The Show: Lee and Debbie of Aerial Experience always try to do something “creative” with this Lincoln City production – something a bit “artsy,” if you will. They called this version of the show “Reflections.” One of the accepted noteworthy “events” of the last year included the death of Michael Jackson – the “King of Pop!”
So much of the music for this year’s production would come from him. I frankly admit that I had not followed Michael’s career, so I cannot attest to the source of the music one way or another. Still, the name, and the concept, were mentioned several times.
But from what I gathered from Lee’s introduction to the show’s “concept,” Lee wanted to use what he (and “we”) had seen in the last year in terms of society generally sliding into “chaos” (which was also a word mentioned several times). Lee and Debbie wanted to use the show to imply that we (our country? or maybe our civilization?) could bring our world out of this “chaos” and back into something like order or sanity or success or pleasure…
If only we could see all of the beauty still around us – and maybe even create some ourselves. (Well – that’s probably a terrible approximation of what the Parks actually intended, but that’s what I got from listening to their introduction anyway.)
I, however, was a mere “bystander”… a not very dedicated, NON-participant… so I tried to find other things to do while the kite-flying cast discussed “the concept.” I finally gave that attempt up, so Nelson Borelli and Theresa and I all went back to the condo for a glass of wine or an aperitif – and left those kite-flying “pros” in the hands of the “experts” – Lee and Debbie Park, who were building a show in the gym back at Taft High School.
Once at the condominium, Theresa did some “kitchen” things, so that when all of those fancy-dancy “fliers” returned, there would be food in abundance. Then, after they arrived and we ate and washed up, we all went to our beds. Tomorrow would be a busy day for everyone. So much for Friday…
Saturday saw everyone dragging themselves out of bed and heading for the High School early. The gym was open at 8:00 AM, and practice-time before the first show would be a precious commodity. As usual, I had Scotty Weider with me, though Senor Borelli chose to ride the much more comfortable “heated” seats in Theresa’s Escalade instead.
Of course, this being the Pacific Northwest, it was overcast and raining on and off. But Nelson thought it was all wonderful. He talked with his family back in Northern Illinois, who guessed it might possibly get close to 30 degrees Fahrenheit today!
My own thinking was that I hoped that the inclement weather wouldn’t dissuade anyone in the potential audience. I guess that’s always a dicey proposition. I can never tell if people come to indoor kite events to avoid the crappy weather – or if they stay in their homes and lodgings and don’t even bother to go outside at all because of the miserable stuff.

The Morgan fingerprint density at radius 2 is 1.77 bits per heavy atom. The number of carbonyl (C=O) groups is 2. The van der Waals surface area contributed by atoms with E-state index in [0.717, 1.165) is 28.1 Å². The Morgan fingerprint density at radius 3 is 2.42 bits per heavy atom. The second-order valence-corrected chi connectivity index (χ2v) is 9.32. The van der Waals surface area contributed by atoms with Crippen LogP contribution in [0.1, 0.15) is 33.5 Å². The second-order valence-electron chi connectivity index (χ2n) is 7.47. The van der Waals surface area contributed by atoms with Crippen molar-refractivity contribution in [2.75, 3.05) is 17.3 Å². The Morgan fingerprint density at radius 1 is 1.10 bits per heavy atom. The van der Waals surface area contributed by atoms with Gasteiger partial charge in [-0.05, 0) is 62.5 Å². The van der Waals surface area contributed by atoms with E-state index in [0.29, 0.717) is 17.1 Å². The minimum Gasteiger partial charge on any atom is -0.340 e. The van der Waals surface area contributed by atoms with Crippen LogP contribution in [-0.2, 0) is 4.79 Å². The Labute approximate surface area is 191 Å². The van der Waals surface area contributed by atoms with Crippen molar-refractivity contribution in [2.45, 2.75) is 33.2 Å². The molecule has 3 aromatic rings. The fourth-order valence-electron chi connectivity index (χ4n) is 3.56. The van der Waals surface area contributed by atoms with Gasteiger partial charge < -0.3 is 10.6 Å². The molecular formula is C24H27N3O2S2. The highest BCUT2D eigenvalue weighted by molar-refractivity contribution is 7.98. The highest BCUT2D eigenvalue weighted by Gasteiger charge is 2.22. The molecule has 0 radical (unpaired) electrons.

Anyway – we all went to the High School as planned. Theresa would sell kites. Sir Weider would fly kites. Senor Borelli would demonstrate his own kites, and then teach people how to build them. And I would do my usual “festival” routine… wander, drink a little coffee, yack with the folks, shoot photos of the event, and try to stay decidedly “low-key” and out of the way of everyone else. Mostly, we were all pretty darned successful.
It turns out that I also had a specific assignment this year, though a self-assigned one. I would bring coffee to selected participants.
So immediately after dropping Scotty off, I did a quick poll, got names and selections, and then headed out to Starbucks to make sure we got coffee for everyone. And when I returned and made my deliveries, we were already into the planned program for the day. The kiting folks were busy flying individual “demos” for the crowd, others were getting into costumes and readying their kites, for the show while others were waiting – observing – and ahead of the game. Everything pointed toward “the SHOW” that started in early afternoon. So I got out the camera and did my “checks” too – and all efforts (mine and others) appeared to start funneling toward “the SHOW!”
“The SHOW (Reflections)” went off without a hitch, which did NOT surprise me. These pilots are amazing. Once the concept is fully explained and walked through once, they are “good to go” as they say. If you wish a hint regarding what you could observe here, the “Chaos” referred to earlier is manifested in the pilot’s attire. The fellow in the “All White” costume (Jeff Reed – a superb fighter-kite pilot) which Lee Park dubbed “The Oracle,” is searching for any sign of “light” – meaning joy, creativity, freedom, fun, serendipity, delight. The rest of the cast, mostly in all black attire, represent the “Chaos” of hum-drum lives, locked into going nowhere, sliding into an abyss of “nothing works right.” And as “the show” progresses, more and more “Color” begins to appear onstage, and the music gets more inspiring, and the cast begins to smile, and wake up, and find freedom and pleasure.